2. Private Investment Vehicle. Trusts may be created purely for privacy. The terms of a will are public and the terms of a trust are not. In some families this alone makes use of trusts ideal. The trust has proved to be such a flexible concept that it has proved capable of working as an investment vehicle: the unit trust.
  3. Protection from overexpenditure. Trusts may be used to protect beneficiaries (for example, one’s children) against their own wish to spend too much and their inability to handle money.
  4. Tax Planning. The tax consequences of doing anything using a trust are usually different from the tax consequences of achieving the same effect by another route (if, indeed, it would be possible to do so). In many cases the tax consequences of using the trust are better than the alternative, and trusts are therefore frequently used for legal tax avoidance. Tax Planning (as it was pointed out earlier) should not be mixed with tax evasion and with money laundering.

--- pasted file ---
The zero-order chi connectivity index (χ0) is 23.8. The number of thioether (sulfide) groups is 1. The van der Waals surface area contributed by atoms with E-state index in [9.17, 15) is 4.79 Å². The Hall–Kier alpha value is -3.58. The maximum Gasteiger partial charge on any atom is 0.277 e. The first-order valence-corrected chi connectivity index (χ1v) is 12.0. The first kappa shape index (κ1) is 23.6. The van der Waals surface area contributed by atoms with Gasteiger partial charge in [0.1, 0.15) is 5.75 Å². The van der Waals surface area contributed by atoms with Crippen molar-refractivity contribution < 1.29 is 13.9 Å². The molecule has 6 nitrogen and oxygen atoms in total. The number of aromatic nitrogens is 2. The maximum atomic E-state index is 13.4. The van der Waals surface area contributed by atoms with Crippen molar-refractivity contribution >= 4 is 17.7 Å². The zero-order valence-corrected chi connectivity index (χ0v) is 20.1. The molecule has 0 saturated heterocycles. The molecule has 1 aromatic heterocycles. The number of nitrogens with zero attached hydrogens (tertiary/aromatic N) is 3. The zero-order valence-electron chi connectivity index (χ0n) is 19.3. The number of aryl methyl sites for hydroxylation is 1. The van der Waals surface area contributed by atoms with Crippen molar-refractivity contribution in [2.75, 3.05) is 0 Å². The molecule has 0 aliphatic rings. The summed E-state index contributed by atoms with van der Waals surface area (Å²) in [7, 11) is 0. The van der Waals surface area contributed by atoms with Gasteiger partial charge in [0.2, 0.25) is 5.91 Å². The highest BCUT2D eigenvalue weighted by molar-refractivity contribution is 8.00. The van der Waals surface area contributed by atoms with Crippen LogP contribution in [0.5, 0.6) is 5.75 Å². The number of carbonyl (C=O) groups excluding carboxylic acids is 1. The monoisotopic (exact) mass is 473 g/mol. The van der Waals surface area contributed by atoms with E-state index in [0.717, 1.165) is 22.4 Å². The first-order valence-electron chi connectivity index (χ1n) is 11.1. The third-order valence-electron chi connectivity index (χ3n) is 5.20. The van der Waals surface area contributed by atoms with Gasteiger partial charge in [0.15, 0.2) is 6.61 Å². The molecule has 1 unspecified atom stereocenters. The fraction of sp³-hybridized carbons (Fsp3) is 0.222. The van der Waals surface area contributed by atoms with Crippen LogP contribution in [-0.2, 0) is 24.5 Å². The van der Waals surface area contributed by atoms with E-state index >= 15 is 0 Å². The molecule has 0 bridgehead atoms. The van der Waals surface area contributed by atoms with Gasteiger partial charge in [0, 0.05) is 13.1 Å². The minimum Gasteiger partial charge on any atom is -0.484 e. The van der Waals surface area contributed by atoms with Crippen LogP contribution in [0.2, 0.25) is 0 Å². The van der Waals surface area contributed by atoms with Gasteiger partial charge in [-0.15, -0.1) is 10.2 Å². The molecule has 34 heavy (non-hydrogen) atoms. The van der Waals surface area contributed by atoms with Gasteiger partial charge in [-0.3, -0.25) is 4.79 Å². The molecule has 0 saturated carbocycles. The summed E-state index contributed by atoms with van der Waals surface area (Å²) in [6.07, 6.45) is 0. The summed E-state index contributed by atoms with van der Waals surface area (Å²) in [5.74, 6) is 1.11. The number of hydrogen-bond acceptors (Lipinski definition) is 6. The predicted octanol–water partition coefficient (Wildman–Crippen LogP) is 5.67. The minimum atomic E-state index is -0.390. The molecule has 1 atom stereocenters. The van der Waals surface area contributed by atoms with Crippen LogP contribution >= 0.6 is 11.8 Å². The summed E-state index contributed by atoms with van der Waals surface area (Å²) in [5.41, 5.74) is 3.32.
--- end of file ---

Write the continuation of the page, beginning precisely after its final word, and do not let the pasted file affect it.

5. Wills and Estate Planning. Trusts frequently appear in wills. A fairly conventional will, even for a comparatively poor person, often leaves assets to the deceased’s spouse (if any), and then to the children equally. If the children are under 18, or under some other age mentioned in the will (21 and 25 are common), a trust must come into existence until the contingency age is reached. The executor of the will is (usually) the trustee, and the children are the beneficiaries. The trustee will have powers to assist the beneficiaries during their minority.